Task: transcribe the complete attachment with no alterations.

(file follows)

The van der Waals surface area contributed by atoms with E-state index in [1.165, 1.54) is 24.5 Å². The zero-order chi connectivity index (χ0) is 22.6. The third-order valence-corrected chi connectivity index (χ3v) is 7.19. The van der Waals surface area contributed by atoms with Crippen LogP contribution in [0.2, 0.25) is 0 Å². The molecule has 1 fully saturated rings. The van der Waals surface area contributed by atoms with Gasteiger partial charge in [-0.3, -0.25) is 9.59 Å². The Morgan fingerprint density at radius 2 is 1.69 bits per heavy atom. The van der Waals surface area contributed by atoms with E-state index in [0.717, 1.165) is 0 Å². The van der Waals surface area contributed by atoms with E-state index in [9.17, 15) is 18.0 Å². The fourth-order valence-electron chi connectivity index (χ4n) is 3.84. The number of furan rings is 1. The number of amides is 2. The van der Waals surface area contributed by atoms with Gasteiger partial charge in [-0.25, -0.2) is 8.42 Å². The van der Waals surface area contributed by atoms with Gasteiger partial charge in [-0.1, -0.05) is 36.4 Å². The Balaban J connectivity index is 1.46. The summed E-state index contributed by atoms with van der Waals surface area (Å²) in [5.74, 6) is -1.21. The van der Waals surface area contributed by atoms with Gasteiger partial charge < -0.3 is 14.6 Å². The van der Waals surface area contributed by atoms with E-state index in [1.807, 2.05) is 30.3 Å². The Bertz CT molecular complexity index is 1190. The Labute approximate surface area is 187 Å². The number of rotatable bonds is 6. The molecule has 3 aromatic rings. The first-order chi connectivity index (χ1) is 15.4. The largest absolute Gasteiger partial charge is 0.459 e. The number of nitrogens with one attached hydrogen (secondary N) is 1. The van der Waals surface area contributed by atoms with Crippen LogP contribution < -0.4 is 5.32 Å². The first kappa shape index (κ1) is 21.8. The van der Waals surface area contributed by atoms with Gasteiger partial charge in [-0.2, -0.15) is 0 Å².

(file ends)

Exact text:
The van der Waals surface area contributed by atoms with E-state index in [1.165, 1.54) is 24.5 Å². The zero-order chi connectivity index (χ0) is 22.6. The third-order valence-corrected chi connectivity index (χ3v) is 7.19. The van der Waals surface area contributed by atoms with Crippen LogP contribution in [0.2, 0.25) is 0 Å². The molecule has 1 fully saturated rings. The van der Waals surface area contributed by atoms with Gasteiger partial charge in [-0.3, -0.25) is 9.59 Å². The Morgan fingerprint density at radius 2 is 1.69 bits per heavy atom. The van der Waals surface area contributed by atoms with E-state index in [0.717, 1.165) is 0 Å². The van der Waals surface area contributed by atoms with E-state index in [9.17, 15) is 18.0 Å². The fourth-order valence-electron chi connectivity index (χ4n) is 3.84. The number of furan rings is 1. The number of amides is 2. The van der Waals surface area contributed by atoms with Gasteiger partial charge in [-0.25, -0.2) is 8.42 Å². The van der Waals surface area contributed by atoms with Gasteiger partial charge in [-0.1, -0.05) is 36.4 Å². The Balaban J connectivity index is 1.46. The summed E-state index contributed by atoms with van der Waals surface area (Å²) in [5.74, 6) is -1.21. The van der Waals surface area contributed by atoms with Gasteiger partial charge < -0.3 is 14.6 Å². The van der Waals surface area contributed by atoms with E-state index in [1.807, 2.05) is 30.3 Å². The Bertz CT molecular complexity index is 1190. The Labute approximate surface area is 187 Å². The number of rotatable bonds is 6. The molecule has 3 aromatic rings. The first-order chi connectivity index (χ1) is 15.4. The largest absolute Gasteiger partial charge is 0.459 e. The number of nitrogens with one attached hydrogen (secondary N) is 1. The van der Waals surface area contributed by atoms with Crippen LogP contribution < -0.4 is 5.32 Å². The first kappa shape index (κ1) is 21.8. The van der Waals surface area contributed by atoms with Gasteiger partial charge in [-0.2, -0.15) is 0 Å².